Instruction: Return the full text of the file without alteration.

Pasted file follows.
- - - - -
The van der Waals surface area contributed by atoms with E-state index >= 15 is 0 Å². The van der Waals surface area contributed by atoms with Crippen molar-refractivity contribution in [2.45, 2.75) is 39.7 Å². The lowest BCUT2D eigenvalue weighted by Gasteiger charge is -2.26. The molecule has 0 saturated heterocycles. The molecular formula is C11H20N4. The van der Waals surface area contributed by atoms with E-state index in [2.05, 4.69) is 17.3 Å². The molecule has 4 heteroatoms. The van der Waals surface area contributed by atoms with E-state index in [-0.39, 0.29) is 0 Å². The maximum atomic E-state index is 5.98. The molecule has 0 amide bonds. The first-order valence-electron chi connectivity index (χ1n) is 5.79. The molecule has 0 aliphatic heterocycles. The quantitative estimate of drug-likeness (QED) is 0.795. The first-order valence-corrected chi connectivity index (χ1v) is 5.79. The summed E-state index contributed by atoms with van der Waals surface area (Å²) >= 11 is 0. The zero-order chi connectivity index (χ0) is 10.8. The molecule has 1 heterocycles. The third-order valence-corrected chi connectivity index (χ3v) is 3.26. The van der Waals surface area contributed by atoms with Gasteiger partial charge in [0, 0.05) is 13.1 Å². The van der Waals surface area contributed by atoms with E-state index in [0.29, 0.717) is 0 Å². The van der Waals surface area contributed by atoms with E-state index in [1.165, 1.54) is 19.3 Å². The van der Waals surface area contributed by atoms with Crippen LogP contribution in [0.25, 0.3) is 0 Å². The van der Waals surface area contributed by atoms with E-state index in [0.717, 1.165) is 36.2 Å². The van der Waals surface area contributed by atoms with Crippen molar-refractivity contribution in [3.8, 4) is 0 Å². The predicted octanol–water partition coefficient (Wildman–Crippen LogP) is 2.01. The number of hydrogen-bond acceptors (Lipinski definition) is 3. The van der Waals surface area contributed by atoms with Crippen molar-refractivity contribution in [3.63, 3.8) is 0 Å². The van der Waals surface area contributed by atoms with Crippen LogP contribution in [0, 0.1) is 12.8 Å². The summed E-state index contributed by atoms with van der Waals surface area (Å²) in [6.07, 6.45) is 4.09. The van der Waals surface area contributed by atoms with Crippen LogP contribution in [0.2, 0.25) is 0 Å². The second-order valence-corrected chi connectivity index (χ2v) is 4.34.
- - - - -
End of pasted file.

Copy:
The van der Waals surface area contributed by atoms with E-state index >= 15 is 0 Å². The van der Waals surface area contributed by atoms with Crippen molar-refractivity contribution in [2.45, 2.75) is 39.7 Å². The lowest BCUT2D eigenvalue weighted by Gasteiger charge is -2.26. The molecule has 0 saturated heterocycles. The molecular formula is C11H20N4. The van der Waals surface area contributed by atoms with E-state index in [2.05, 4.69) is 17.3 Å². The molecule has 4 heteroatoms. The van der Waals surface area contributed by atoms with E-state index in [-0.39, 0.29) is 0 Å². The maximum atomic E-state index is 5.98. The molecule has 0 amide bonds. The first-order valence-electron chi connectivity index (χ1n) is 5.79. The molecule has 0 aliphatic heterocycles. The quantitative estimate of drug-likeness (QED) is 0.795. The first-order valence-corrected chi connectivity index (χ1v) is 5.79. The summed E-state index contributed by atoms with van der Waals surface area (Å²) >= 11 is 0. The zero-order chi connectivity index (χ0) is 10.8. The molecule has 1 heterocycles. The third-order valence-corrected chi connectivity index (χ3v) is 3.26. The van der Waals surface area contributed by atoms with Gasteiger partial charge in [0, 0.05) is 13.1 Å². The van der Waals surface area contributed by atoms with E-state index in [0.29, 0.717) is 0 Å². The van der Waals surface area contributed by atoms with E-state index in [1.165, 1.54) is 19.3 Å². The van der Waals surface area contributed by atoms with Crippen LogP contribution in [0.25, 0.3) is 0 Å². The van der Waals surface area contributed by atoms with E-state index in [0.717, 1.165) is 36.2 Å². The van der Waals surface area contributed by atoms with Crippen molar-refractivity contribution in [3.8, 4) is 0 Å². The predicted octanol–water partition coefficient (Wildman–Crippen LogP) is 2.01. The number of hydrogen-bond acceptors (Lipinski definition) is 3. The van der Waals surface area contributed by atoms with Crippen molar-refractivity contribution in [3.63, 3.8) is 0 Å². The van der Waals surface area contributed by atoms with Crippen LogP contribution in [0, 0.1) is 12.8 Å². The summed E-state index contributed by atoms with van der Waals surface area (Å²) in [6.07, 6.45) is 4.09. The van der Waals surface area contributed by atoms with Crippen LogP contribution in [0.2, 0.25) is 0 Å². The second-order valence-corrected chi connectivity index (χ2v) is 4.34.